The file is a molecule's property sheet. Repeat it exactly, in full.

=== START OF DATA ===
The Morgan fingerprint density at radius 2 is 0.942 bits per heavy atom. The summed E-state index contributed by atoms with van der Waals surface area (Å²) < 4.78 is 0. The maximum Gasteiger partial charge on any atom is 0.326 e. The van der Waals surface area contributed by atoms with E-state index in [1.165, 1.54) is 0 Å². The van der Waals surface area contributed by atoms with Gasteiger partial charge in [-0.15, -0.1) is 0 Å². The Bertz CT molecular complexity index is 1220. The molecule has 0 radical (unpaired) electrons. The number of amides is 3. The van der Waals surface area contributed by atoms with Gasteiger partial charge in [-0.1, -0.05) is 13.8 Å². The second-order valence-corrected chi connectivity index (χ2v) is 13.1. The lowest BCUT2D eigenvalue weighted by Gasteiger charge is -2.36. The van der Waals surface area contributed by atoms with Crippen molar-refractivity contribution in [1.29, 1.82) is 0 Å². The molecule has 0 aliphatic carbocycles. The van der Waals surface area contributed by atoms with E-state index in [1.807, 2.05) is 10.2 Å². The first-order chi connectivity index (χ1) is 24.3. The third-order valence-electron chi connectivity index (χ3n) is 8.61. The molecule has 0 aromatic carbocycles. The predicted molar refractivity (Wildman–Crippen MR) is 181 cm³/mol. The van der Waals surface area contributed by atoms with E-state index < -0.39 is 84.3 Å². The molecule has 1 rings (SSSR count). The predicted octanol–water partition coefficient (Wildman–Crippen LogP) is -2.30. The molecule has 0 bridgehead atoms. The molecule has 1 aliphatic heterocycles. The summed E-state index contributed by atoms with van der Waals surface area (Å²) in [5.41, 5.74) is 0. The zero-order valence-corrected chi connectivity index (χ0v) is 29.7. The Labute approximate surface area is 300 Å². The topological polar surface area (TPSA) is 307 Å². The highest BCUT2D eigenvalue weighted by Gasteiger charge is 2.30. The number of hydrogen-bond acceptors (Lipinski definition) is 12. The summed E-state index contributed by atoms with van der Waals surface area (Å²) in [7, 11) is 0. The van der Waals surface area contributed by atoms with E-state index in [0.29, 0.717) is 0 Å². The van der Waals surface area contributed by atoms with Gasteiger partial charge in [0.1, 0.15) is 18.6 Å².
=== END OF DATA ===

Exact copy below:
The Morgan fingerprint density at radius 2 is 0.942 bits per heavy atom. The summed E-state index contributed by atoms with van der Waals surface area (Å²) < 4.78 is 0. The maximum Gasteiger partial charge on any atom is 0.326 e. The van der Waals surface area contributed by atoms with E-state index in [1.165, 1.54) is 0 Å². The van der Waals surface area contributed by atoms with Gasteiger partial charge in [-0.15, -0.1) is 0 Å². The Bertz CT molecular complexity index is 1220. The molecule has 0 radical (unpaired) electrons. The number of amides is 3. The van der Waals surface area contributed by atoms with Gasteiger partial charge in [-0.1, -0.05) is 13.8 Å². The second-order valence-corrected chi connectivity index (χ2v) is 13.1. The lowest BCUT2D eigenvalue weighted by Gasteiger charge is -2.36. The van der Waals surface area contributed by atoms with Crippen molar-refractivity contribution in [1.29, 1.82) is 0 Å². The molecule has 0 aliphatic carbocycles. The van der Waals surface area contributed by atoms with E-state index in [1.807, 2.05) is 10.2 Å². The first-order chi connectivity index (χ1) is 24.3. The third-order valence-electron chi connectivity index (χ3n) is 8.61. The molecule has 0 aromatic carbocycles. The predicted molar refractivity (Wildman–Crippen MR) is 181 cm³/mol. The van der Waals surface area contributed by atoms with E-state index < -0.39 is 84.3 Å². The molecule has 1 rings (SSSR count). The predicted octanol–water partition coefficient (Wildman–Crippen LogP) is -2.30. The molecule has 0 bridgehead atoms. The molecule has 1 aliphatic heterocycles. The summed E-state index contributed by atoms with van der Waals surface area (Å²) in [5.41, 5.74) is 0. The zero-order valence-corrected chi connectivity index (χ0v) is 29.7. The Labute approximate surface area is 300 Å². The topological polar surface area (TPSA) is 307 Å². The highest BCUT2D eigenvalue weighted by Gasteiger charge is 2.30. The number of hydrogen-bond acceptors (Lipinski definition) is 12. The summed E-state index contributed by atoms with van der Waals surface area (Å²) in [7, 11) is 0. The van der Waals surface area contributed by atoms with E-state index in [0.29, 0.717) is 0 Å². The van der Waals surface area contributed by atoms with Gasteiger partial charge in [0.1, 0.15) is 18.6 Å².